High school was twenty years ago, but I still look back with a bit of embarrassment when it comes to some of the attitudes I held back then. I was the undisputed king of Blame Town. Didn’t make varsity in football? The coach hated me. Didn’t get an A on my paper? The teacher hated me. Didn’t win a wrestling match? God hated me. Couldn’t get a date? God made me ugly (because he hated me.) And so on.
It wasn’t until my early twenties when I finally understood that if you want to succeed in life, you have to stop blaming everyone else and accept the fact that the only person you can blame for your failures is the guy you shave with.
Once you can accept that fact, you can begin the process of learning from failures and using them to improve yourself.
Everyone gets rejected and everyone fails at something at some point. That’s how life works. It’s what one does with the failure that separates the successful people from everyone else.
In writing, for example, rejection is a part of life. If you can’t handle a rejection, if you blame the publisher or editor, you’ll never make it. If you can learn to accept rejections for what they are and don’t take them personally, they will make you a better writer.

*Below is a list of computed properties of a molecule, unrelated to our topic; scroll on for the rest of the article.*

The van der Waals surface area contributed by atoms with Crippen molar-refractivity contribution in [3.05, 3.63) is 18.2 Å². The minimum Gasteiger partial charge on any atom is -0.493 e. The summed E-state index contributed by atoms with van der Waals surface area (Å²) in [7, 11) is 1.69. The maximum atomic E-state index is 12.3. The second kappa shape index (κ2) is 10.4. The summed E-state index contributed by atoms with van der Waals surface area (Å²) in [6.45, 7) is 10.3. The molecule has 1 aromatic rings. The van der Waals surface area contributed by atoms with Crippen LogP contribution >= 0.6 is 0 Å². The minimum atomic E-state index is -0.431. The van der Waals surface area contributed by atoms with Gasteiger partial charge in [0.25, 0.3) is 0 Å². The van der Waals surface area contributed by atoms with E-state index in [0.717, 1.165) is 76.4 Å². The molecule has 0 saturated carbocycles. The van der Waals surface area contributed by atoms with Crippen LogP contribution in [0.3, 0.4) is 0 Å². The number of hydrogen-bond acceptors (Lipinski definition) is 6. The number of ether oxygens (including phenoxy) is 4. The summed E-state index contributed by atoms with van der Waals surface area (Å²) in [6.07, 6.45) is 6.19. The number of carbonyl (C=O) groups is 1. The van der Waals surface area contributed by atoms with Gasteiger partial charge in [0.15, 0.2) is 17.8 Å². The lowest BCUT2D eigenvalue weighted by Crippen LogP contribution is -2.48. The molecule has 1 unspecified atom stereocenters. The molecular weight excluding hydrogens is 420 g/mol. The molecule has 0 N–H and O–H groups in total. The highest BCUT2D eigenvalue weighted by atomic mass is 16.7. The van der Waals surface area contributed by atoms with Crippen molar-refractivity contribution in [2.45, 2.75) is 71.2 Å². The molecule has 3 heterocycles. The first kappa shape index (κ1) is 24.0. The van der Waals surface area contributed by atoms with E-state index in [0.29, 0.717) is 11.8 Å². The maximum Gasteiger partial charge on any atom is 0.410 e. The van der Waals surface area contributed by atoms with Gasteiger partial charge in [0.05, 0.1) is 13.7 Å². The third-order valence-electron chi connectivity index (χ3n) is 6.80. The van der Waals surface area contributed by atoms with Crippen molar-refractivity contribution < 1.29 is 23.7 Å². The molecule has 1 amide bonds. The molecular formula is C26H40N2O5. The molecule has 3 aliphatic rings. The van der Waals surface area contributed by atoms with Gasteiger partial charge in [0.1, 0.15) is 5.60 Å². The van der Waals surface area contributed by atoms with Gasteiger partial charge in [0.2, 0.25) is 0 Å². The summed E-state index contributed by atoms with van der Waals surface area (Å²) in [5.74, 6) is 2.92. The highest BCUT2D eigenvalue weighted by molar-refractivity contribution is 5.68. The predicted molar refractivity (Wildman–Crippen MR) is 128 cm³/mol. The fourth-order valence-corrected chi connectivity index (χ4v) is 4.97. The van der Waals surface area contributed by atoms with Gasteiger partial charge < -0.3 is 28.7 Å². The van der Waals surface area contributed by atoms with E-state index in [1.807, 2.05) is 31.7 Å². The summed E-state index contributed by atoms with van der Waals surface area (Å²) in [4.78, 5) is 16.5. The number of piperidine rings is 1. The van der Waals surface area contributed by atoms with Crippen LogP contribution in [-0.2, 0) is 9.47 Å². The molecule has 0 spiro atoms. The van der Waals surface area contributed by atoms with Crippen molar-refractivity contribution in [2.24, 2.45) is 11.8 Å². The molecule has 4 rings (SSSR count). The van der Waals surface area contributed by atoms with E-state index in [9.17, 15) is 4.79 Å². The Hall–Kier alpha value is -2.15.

I want to make a bold suggestion to aspiring writers out there. The next time you get a form letter rejection, sit back and spend five minutes reflecting why your story didn’t get picked for the publication. I’m not giving you permission to make excuses; I’m telling you to figure out what you did wrong. Did you just skim over the publisher’s submission guidelines instead of actually reading them and following them to the letter? Did you take a few minutes to study the publication to make sure that your story would actually be a good fit before sending it in? Did you take the time to find out the editor’s name and attach a professional cover letter?
Or maybe your submission was perfect. Then take look at your work. How many passive verbs were you too lazy to fix? How many potential plot holes did you ignore, hoping that the editor would do the same? How many shortcuts did you take, using dialog to tell the story instead of showing it with descriptive language? You get the point.
So next time you fail or get rejected, either in writing or in real life, see it as an opportunity. Don’t blame anyone else and don’t make excuses. Figure out what caused the rejection, what you can learn from it, and how you can improve.
What about you? How do you try to improve after a rejection? Leave a comment and let us know!